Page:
More informed targeting of customers for programs best suited for their specific energy profiles.
Yet despite the existence of very real customer energy savings potential associated with these use cases, without a coordinated effort amongst stakeholders to qualify both the qualitative (I.e. customer usage data insights and intelligent targeting) and quantitative (i.e. cost reductions and energy savings) customer benefits, this potential will continue to be under realized.
As a public utility commissioner put it to me recently, “I hear a lot about enablement and potential in grid modernization proposals that include asks for rate recovery for AMI investments…however potential is not a benefit. If I provide you with raw groceries, a kitchen, utensils in that kitchen, and time, what I’ve provided you are simply tools. There is no guarantee that the provision of these things will actually yield a meal that’s ready to put on table for a family…and that, in a way, is the nature of the quagmire that we face here at the commission.”
Given these realities, the million-dollar question is: How do we do this? How do we begin to attach real dollar savings on the backend to the front-end dollar investments required to deliver the technology needed to leverage these AMI use cases for energy savings? How do we work together to cultivate an environment in which all stakeholders involved are equally incentivized to ensure that investing in AMI technology will yield the customer energy efficiency benefits that we know that they can? Stated differently, how can we be sure that the disparate pieces of the jigsaw puzzle we’ve dumped out will one day look like the final image that’s displayed on the front of the box?
The answer is two-fold. First, technology and service providers (like Oracle Utilities Opower) will need to continue to do the work of engaging customers so as to better communicate the ways that they can benefit from AMI technology, working with them to encourage better understanding of their energy use and leading them to take the actions that realize all the potential value. In this way, the business case for AMI investments will be made stronger, thus reducing the risk that these plans will be rejected by commissions under the basis of unclear expectations of customer benefits (as they were recently in Massachusetts, Virginia, New Mexico and Kentucky).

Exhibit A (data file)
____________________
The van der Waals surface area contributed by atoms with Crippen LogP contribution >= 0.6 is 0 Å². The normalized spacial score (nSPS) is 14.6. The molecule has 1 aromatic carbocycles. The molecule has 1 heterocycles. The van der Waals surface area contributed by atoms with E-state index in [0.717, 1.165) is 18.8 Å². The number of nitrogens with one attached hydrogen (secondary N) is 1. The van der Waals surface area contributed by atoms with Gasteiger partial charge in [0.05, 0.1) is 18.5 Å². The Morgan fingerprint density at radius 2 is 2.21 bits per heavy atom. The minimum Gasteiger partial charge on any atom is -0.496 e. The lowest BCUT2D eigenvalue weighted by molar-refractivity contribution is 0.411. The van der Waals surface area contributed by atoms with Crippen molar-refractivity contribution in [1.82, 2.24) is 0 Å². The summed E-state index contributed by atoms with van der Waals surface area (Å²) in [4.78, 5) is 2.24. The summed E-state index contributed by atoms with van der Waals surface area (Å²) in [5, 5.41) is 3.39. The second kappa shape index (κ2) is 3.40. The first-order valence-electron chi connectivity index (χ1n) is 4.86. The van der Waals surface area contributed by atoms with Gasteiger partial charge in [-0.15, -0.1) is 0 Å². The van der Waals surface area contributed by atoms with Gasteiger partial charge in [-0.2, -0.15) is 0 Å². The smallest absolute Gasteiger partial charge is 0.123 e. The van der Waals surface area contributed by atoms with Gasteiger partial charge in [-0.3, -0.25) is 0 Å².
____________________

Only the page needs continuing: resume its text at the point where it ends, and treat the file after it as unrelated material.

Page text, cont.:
And secondly, all stakeholders will need to work proactively with regulators to encourage the adoption of incentive structures and mechanisms that mirror the preferred outcomes that AMI technologies have the capability to provide. If there is one thing that I’ve found to be true about utilities (like most other actors), is that pursuant to Mankiw’s 10 Principles of Economics, they respond to incentives. And to the extent that the metrics tied to the incentives offered to utilities begin to better align with the customer focused capabilities of AMI, the chances that the utilities will work harder to ensure achievement of those metrics will increase several fold.
In sum, though it’s true that the AMI puzzle that’s has been dumped out of the box has a lot of parts, the chance to piece together an image that unlocks a whole new world of customer benefits is more tangible and attainable than ever before. While the advances in the technology itself have gotten us most of the way, the alignment of the final two pieces—scaled commitment from utilities and clear support from regulators—will be increasingly important and necessary to get us over the line.